Going to APE was a big deal for me and Long John.

When I first went to APE, back in 2010 with my previous comic, it made such an impression on me that its memory eclipses the larger cons I attended since as an exhibitor. APE was a convention known to have a very specific atmosphere, a “vibe”, one that was casual and copacetic to independent-minded creatives who were given a weekend to be treated like they were the only ones making entertainment on this planet. Such were the sentiments I walked away with after my first attendance as an APE exhibitor and were solidified in the subsequent shows I attended.

So, once I started Long John, there was a far-off dream of returning to APE. In that interim, a lot of changes happened to APE that many maligned. Undeterred, I stuck with the goal so that, this year, I applied and was accepted to be an exhibitor. After much anticipation, and after walking in, it was a very different first impression than my previous experiences with the show.

A Hellrider Jackie sketch to kick off APE 2017.

Firstly, it had moved from hip-nexus of San Francisco and its Concourse Exhibition Center (RIP) to San Jose and its Convention Center’s South Hall, which is a large, permanent tent with a rigid skeleton to keep it aloft. However, once I walked through the majority of this huge, empty hanger to the exhibitor registration table and into the show floor proper, I felt immediately at home.

Secondly, it was much smaller than my last attendance, five years prior. The vendors present, however, were much in-line with what I saw at APEs previous––independent, bootstraps-pulling creators doing their best to make the best products they can (of whom I count myself among). Though it was smaller with lighter attendance, it still felt––at its core––like APE, and that was enough to keep me inspired and loyal to the show.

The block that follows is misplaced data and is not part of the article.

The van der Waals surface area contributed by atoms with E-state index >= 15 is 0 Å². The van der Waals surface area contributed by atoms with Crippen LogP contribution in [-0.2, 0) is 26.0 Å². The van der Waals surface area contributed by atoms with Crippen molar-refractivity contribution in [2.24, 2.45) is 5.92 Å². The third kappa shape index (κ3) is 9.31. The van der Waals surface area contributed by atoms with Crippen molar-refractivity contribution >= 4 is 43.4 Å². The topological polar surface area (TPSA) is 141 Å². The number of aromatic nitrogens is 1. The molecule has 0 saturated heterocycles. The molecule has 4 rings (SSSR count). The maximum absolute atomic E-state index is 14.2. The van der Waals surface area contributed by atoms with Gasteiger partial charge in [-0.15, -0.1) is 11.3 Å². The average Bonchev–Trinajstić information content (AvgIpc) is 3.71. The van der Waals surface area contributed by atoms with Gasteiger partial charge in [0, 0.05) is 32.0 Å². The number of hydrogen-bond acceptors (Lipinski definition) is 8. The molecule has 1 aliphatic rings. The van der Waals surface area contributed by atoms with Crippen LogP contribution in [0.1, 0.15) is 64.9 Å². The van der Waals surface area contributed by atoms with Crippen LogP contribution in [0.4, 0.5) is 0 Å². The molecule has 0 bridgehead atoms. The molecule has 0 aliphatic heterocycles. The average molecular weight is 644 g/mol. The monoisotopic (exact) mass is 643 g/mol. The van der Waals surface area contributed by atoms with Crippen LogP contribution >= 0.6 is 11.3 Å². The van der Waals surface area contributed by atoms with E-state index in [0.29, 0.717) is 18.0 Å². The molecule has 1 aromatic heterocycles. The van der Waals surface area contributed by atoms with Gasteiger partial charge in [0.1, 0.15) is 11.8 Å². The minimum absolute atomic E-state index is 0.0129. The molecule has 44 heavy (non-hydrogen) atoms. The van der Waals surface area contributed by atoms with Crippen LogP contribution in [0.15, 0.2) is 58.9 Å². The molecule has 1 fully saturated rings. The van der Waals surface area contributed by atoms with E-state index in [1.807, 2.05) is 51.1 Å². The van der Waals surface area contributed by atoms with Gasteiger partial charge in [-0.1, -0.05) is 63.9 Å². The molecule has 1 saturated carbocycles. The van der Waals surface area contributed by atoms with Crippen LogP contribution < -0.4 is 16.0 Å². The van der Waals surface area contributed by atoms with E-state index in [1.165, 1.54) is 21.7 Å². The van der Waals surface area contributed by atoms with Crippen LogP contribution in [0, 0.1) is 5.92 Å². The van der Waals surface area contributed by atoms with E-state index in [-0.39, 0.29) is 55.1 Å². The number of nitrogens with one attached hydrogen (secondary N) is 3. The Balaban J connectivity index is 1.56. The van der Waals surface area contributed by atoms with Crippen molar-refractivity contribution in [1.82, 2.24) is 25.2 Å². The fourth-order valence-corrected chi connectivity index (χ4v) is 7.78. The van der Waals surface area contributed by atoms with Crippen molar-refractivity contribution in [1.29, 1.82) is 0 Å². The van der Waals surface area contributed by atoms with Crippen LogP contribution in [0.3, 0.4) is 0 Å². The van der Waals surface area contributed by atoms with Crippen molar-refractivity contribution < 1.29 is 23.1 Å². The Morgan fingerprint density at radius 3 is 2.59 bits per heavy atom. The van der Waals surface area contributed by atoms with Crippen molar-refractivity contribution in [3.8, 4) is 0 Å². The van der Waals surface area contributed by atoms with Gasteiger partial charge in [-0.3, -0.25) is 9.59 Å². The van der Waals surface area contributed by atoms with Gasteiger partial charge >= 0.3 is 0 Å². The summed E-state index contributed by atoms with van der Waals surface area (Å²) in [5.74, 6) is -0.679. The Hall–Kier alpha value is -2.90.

If anything, the show reminded me of why I love Crocker Con or this year’s inaugural Sacramento Indie Expo––it feels like getting in on the ground floor of something special. To some, it feels less like the starting point of something new and more like a death knell to a once-great show, but I prefer to focus on the former because it could be as great as it ever was with the right marketing and support from not only the organizers of the show, but of the exhibitors.

Though it was a lightly attended show (especially Sunday––woof), most people who turned up were ready to spend money to support independent creators, resulting in the most profitable show I’ve ever done. With that in mind, I have no grounds on which to complain, but I see the valid points the detractors are making and I think the steps to make it a bigger and more visible event are probably pretty easy. With hope, the organizers listen and rally next year to help the rest of the creative community see APE like it looks to me: a place for independent creatives to thrive, share, and succeed.